“Seven West Media’s West Australian newspaper locked out 102 printers on 4 February after their rejection of the proposed enterprise bargaining agreement which the union says would slash workers’ terms and conditions.”

  30. Some degree of dependency on Russian gas was a deliberate choice in some western nations, dateing back to Sovjet times. A choice made from a position of relative strenght. Now the Russian position is even weaker. The mid till long term prospect for the value of oil and gas are rather bad for the reasons already discussed a lot here and the rest of the Russian export economy is also rather getting worse than better. The most plausible explanation for Putins escalation strategy is that covid times where particular bad in Russia, so he´s doing some jingoist games to increase popular support. Escalation at this point is also consistent with realpolitic frameworks when one predicts a forther relative decline. The frameworks are stupid in general and in a situation like that with many nukes in particular if you ask me, but they seem to have quite a few supporteres with decission power in Russia as well as in Nato nations. Makeing money seems on unplausible goal. Mainly because that should not work on any sustainable basis.

  31. A good initiative but a slave labour amount which “promotes the establishment of an effective and fair tax system.”

    For $10,000 Canadian or $11,110 AUS.
    “Your mission is to pilot an innovative project, the scope of which may be of an academic, media-based, or social nature, but which promotes the establishment of an effective and fair tax system to deal with the following topics:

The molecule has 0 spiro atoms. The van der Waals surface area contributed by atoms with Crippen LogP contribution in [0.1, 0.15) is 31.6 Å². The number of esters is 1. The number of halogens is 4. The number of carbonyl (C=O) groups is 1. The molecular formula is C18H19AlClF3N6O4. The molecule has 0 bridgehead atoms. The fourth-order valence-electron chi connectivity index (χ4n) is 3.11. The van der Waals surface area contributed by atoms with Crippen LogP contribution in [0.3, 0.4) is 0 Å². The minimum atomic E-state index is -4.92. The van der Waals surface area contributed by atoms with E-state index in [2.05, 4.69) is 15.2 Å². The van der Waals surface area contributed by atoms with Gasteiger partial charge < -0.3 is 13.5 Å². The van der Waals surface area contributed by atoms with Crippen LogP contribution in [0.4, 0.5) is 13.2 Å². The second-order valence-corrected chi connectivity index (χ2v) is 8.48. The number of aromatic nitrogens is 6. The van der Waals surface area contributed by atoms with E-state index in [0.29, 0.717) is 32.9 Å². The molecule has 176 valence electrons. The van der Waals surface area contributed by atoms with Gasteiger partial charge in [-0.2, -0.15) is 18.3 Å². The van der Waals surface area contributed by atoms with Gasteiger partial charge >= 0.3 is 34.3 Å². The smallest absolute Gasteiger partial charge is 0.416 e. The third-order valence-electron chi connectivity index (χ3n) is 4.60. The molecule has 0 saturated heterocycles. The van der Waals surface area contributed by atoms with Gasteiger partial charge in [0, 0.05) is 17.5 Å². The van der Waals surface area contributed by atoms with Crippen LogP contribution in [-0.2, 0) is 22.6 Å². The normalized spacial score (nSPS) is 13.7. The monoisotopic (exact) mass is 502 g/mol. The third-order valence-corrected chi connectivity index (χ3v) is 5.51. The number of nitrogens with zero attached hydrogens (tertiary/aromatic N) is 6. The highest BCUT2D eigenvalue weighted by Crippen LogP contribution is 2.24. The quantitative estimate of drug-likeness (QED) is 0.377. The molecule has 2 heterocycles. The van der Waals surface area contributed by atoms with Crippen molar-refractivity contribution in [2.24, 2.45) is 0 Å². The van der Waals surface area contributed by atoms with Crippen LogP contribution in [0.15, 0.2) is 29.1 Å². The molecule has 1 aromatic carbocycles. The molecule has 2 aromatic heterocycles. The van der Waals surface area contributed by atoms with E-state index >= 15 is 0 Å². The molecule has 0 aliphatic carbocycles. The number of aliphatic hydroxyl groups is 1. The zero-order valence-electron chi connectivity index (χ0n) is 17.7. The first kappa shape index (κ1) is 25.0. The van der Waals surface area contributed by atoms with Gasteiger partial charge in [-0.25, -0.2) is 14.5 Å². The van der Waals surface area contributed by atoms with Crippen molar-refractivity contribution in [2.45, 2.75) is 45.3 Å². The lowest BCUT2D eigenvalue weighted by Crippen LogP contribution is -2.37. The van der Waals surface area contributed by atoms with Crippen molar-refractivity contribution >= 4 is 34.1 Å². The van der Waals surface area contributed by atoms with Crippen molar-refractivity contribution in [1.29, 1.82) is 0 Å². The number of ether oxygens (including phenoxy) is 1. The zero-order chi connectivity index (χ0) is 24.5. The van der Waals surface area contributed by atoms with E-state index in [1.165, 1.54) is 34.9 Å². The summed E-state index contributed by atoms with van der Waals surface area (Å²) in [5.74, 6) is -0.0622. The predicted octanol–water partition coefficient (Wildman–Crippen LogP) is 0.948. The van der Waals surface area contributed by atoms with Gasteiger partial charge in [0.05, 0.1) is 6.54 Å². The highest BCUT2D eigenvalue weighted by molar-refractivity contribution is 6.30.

● Billionaires, a Global Issue;
    ● Taxation and Philanthropy: Beyond Borders;
    ● Tax Cooperation for the Environment.

    It’s important to us to make Quebec’s tax expertise shine while highlighting a specific issue in Quebec: 
    ● Public Services, Social Programs, and Tax Breaks: is the Quebec Model Sustainable in the Long Term?
    “Submit your draft project for a chance to win CAD 10,000 to help you complete it.”

    Anti racism policy campaign for ONE initiative;
    “Thunder Bay urged to join campaign against Quebec’s Bill 21

    ““I have personally asked for our city to contribute something in the neighbourhood of $10,000,” he said, calling that a “small but meaningful” amount.

    “Brampton and Toronto each contributed $100,000 to the fight, while Victoria contributed just under $10,000.”
    Q: How much money & time to come up with an alternate tax system, promote and acceptance? $n billions?